When disaster strikes, how can you keep your staff safe?
Dangerous events can take place at any time and are often unpredictable, making them a huge threat to your staff. In this blog post, Alan Coulter of StaySafe explores why a crisis is inevitable, what you can do to prepare and how to minimise the risk to your staff.
It is important for organisations to plan ahead when considering crisis management. Staff safety should be paramount. Image: inueng|123rf
Price Waterhouse Cooper’s (PwC) recent Global Crisis Survey 2019 revealed that 69 per cent of businesses have experienced some type of crisis in the last five years and 95 per cent have predicted that they will experience a crisis in the near future.
PwC surveyed 2,000 companies across 25 industries in 43 countries and found that organisations that took crucial crisis preparation steps fared far better in an emergency than those that did not.
You are likely to be hit by a crisis - no matter how big you are
According to the survey, a crisis is defined as something that is: “Triggered by significant internal and/or external factors, has an enterprise-wide effect, creates disruption in normal business operations and has the potential for reputational harm/damage.” Crisis can affect companies of any size, however the larger you are, the more likely you are to be at risk. Businesses with more than 5,000 employees are more likely to have experienced more than five crises – with an average of one per year. Whether you have ten employees or 10,000, it’s crucial that you prepare your staff for the worst case scenario.
Businesses must consider the threat of terror attacks
In recent years, terror attacks have become a growing threat across the globe. In 2017, London was struck by a series of incidents, including the London Bridge attacks, in which eight people were killed and a further 48 injured. Similarly, New Zealand was targeted by two shooting attacks earlier this year at mosques in Christchurch with fifty-two people killed during the two incidents. In 2018, 441 people were held on suspicion of terrorism-related activity, an increase of 17 per cent on the previous year. With the current UK terror threat level at severe, companies must consider that their employees may be at risk when commuting to and from the office.
Natural disasters are on the rise
Natural disasters occur in a number of countries and their aftermaths are often devastating. The survey showed that natural disasters were the seventh most disruptive crisis amongst companies, with the US businesses ranking them as the most disruptive crisis. In 2018, the USA spent an estimated US$91 billion on natural disaster damages. As the globe becomes increasingly warmer, natural disasters are becoming more frequent and unpredictable. Employees working in danger zones may find themselves in compromising situations without a way to signal for help or alert management of their safety. With this in mind, companies need to consider carefully how they can prepare for a large scale incident.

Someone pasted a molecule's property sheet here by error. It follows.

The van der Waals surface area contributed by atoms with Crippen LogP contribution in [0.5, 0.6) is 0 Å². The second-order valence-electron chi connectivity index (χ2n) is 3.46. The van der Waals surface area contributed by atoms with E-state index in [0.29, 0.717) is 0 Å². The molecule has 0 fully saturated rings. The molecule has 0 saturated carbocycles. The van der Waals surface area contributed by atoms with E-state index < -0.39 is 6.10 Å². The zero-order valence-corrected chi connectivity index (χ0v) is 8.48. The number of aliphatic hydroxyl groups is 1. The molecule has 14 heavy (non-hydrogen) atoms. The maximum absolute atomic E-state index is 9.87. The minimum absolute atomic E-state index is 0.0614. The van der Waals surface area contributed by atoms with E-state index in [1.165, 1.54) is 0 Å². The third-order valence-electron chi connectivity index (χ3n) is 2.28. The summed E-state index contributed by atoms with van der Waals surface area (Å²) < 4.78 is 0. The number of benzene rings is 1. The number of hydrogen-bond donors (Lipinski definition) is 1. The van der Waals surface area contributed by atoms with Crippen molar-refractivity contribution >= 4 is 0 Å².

What you need to have in place to survive a crisis
Companies are under increasing pressure to protect their staff during critical events, such as terror attacks and natural disasters, but this can be challenging. The law states that employers are required to protect the health, safety and welfare of all employees, as far as is reasonably practicable.
Yet data taken from the PwC survey, showed that while 87 per cent of respondents agreed on the importance of having all the facts surrounding a crisis, four out of ten admitted they didn't have the required information to implement an appropriate response plan. Similarly, one-quarter of all companies acknowledged that they did not communicate effectively during their most serious crisis.
When an incident occurs, it is vital for companies to have clear instructions regarding individual roles and responsibilities. Having appropriate safety procedures in place helps both staff and management understand the steps to be taken in an emergency. Without clear information outlining the incident and the steps to be taken afterwards, employees within the company will not be able to act effectively. This is particularly evident in PwC’s research; 54 per cent of respondents that had initiated a crisis response plan fared better post-crisis than those who didn't.
How you can ensure your staff are safe in a crisis
One of the main safety challenges companies face during an incident is understanding the whereabouts of their staff. Traditional cascade communications are unreliable and time consuming, particularly in large organisations. Human error can also come into play, as many staff will not regularly keep their diaries up to date. Furthermore, it is simply not practical to call every employee in a large organisation.
Fortunately, due to the prevalence of smartphone use, businesses have a growing number of options available to them. Cutting-edge technology makes locating and communicating with employees much easier and helps segment those at risk from those who are safe.
IncidentEye is proud to offer a solution that offers reassurance when disaster strikes. An easy to use tech-based solution, IncidentEye allows organisations to immediately identify who is in the vicinity of an incident and prompt employees to specify whether they are safe or in danger.
The app and monitoring service makes it easy to send tailored communications to those at risk, without disrupting the majority who are not affected by the incident. IncidentEye’s disaster response technology ensures that when crisis strikes, businesses are equipped to handle the situation quickly and effectively.
For more information on IncidentEye and to book a free demo, visit the website.
This blog was sponsored by StaySafe. For more information about sponsored blogs, please contact email@example.com